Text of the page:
The idea of four Maryland lacrosse teams in the National Collegiate Athletic Association Division I Final Four for a first time intrigues University of Maryland coach Dick Edell, but not enough to distract him from today's quarterfinal game with No. 2 Brown.
Or enough to make Towson State coach Carl Runk look past his quarterfinal game at No. 3 Princeton (12-2) today.
"Wouldn't it be something?" said Runk, whose team (10-3) is seeded 11th. "It would be like the Choice Classic in the fall. We're definitely going to try and do our part. First, we've got to get by Princeton."
Edell said, "I wouldn't mind if it happened, but we're involved in four very tough games today.".
In the other quarterfinal games, No. 4 Johns Hopkins (8-3) plays host to No. 5 Syracuse (11-2) and No. 8 Loyola (9-3) is at No. 1 North Carolina (13-0). All games start at 2 p.m. except for No. 7 Maryland (9-4) at Brown (13-0), which begins at 1:30 p.m.
Since the tournament began in 1971, three state teams -- Maryland, Navy and Johns Hopkins -- appeared in the Final Four four times from 1976 through 1979. For years Marylanders have argued with Long Islanders and Ivy Leaguers about which conferences and areas play the best lacrosse.
Runk says it really doesn't matter.
"The Ivy League has always been strong and so have private schools," said Runk. "I think the state schools are getting better players now, and everything is balanced."
It wasn't like that for the past three years. Syracuse had the Canadian-born Gait brothers -- midfielders Paul and Gary -- and the Orangemen won three straight titles.
The Orangemen lost two of their first four games this season, including 18-12 to Johns Hopkins in the fourth game, then have won nine straight.
Their schedule has been relatively easy, partly because teams like Brown and Navy dropped Syracuse once the Orangemen became a power.
Syracuse-Hopkins II should be a great overall display of lacrosse. The Orangemen like to run while the Blue Jays prefer a deliberate approach but will run if there is an opening.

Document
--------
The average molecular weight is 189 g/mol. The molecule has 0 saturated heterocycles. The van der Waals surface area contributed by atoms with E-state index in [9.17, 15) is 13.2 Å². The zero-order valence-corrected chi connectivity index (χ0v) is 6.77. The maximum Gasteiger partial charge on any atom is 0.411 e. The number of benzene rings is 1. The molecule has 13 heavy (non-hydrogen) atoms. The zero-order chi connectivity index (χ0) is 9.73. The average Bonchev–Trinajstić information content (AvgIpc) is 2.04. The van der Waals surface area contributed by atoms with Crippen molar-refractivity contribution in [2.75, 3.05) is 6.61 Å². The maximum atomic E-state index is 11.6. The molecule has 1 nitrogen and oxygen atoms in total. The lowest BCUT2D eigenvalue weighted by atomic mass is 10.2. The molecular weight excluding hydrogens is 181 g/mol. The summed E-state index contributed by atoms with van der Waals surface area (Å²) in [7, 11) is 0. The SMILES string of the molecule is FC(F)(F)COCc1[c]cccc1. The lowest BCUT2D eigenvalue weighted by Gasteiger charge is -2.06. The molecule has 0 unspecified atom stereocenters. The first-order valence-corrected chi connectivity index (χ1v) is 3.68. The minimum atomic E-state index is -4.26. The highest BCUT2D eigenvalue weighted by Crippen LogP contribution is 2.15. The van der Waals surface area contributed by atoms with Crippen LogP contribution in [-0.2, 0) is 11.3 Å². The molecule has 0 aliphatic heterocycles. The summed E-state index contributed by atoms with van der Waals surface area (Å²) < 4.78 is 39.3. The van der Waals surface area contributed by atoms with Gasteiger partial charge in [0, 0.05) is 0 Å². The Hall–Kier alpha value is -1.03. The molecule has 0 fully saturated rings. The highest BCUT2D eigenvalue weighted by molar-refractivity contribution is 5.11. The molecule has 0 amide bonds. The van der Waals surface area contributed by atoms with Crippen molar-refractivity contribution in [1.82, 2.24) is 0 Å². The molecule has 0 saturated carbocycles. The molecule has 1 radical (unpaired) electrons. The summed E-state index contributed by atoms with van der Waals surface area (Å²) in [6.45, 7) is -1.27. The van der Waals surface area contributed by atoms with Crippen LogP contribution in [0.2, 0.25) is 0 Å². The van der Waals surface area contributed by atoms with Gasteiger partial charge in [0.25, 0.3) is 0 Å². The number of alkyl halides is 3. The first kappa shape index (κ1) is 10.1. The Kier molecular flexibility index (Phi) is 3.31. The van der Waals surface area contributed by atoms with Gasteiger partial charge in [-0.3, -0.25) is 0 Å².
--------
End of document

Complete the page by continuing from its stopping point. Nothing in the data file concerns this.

Attackmen Tom Marachek and Jamie Archie lead the Orangemen in scoring with 46 and 31 goals, respectively. The Blue Jays counter with defenders Brian Voelker and Bill Dwan and are led in scoring by attackmen Matt Panetta and Mike Morrissey (13 goals, 14 assists).
"If you play a team twice, you prefer to go into the second gamhaving lost the first one," said Seaman. "But it really doesn't matter because we played just about everybody in the top 10.
"With Syracuse, you have to be concerned with the whole team because everybody can play. It's a typical Roy Simmons team. They like to run, they all can pass, they all shoot within 4.5 seconds. What we're going to have to do is be selective with our shots and play good defense. When we have done that, we have been successful."
Runk isn't as concerned with Princeton as he is with his owteam. After a 14-13 upset by Towson State over Virginia Wednesday in the opening round, Runk had only meetings with his players Thursday and a light workout yesterday.
The Tigers are also studying for final exams. Meanwhile, Princeton, which had an opening-round bye, had most of its coaching staff at Wednesday's game.
"We've had guys in and out," said Runk. "We expended a lot of energy, emotionally and physically on a hot day at Virginia. I thought it was best to take a rest. I know Princeton is a good team and they play excellent defense. We're looking forward to another challenge."
Maryland shouldn't get nearly as tough a challenge from Brown. Despite the unbeaten record, the Bruins have played only two top-caliber teams, Loyola and Princeton. Brown will have to find a way to stop one of the best attacks in the country, the Terps' Mark Douglas (43, 20) and Rob Wurzburger (38, 9).
"Despite what people are saying about Brown, we're going need a fine effort," said Edell. "We're the type of team that needs a total team effort to win."
Loyola will need a great effort from its attack. North Carolina has allowed only 80 goals this season while attackman Dennis Goldstein scored 37. Attackmen Kevin Beach and Jim Blanding lead the Greyhounds in scoring with 29 and 26 goals, respectively.
"North Carolina plays at a higher level than anyone else," said Loyola coach Dave Cottle.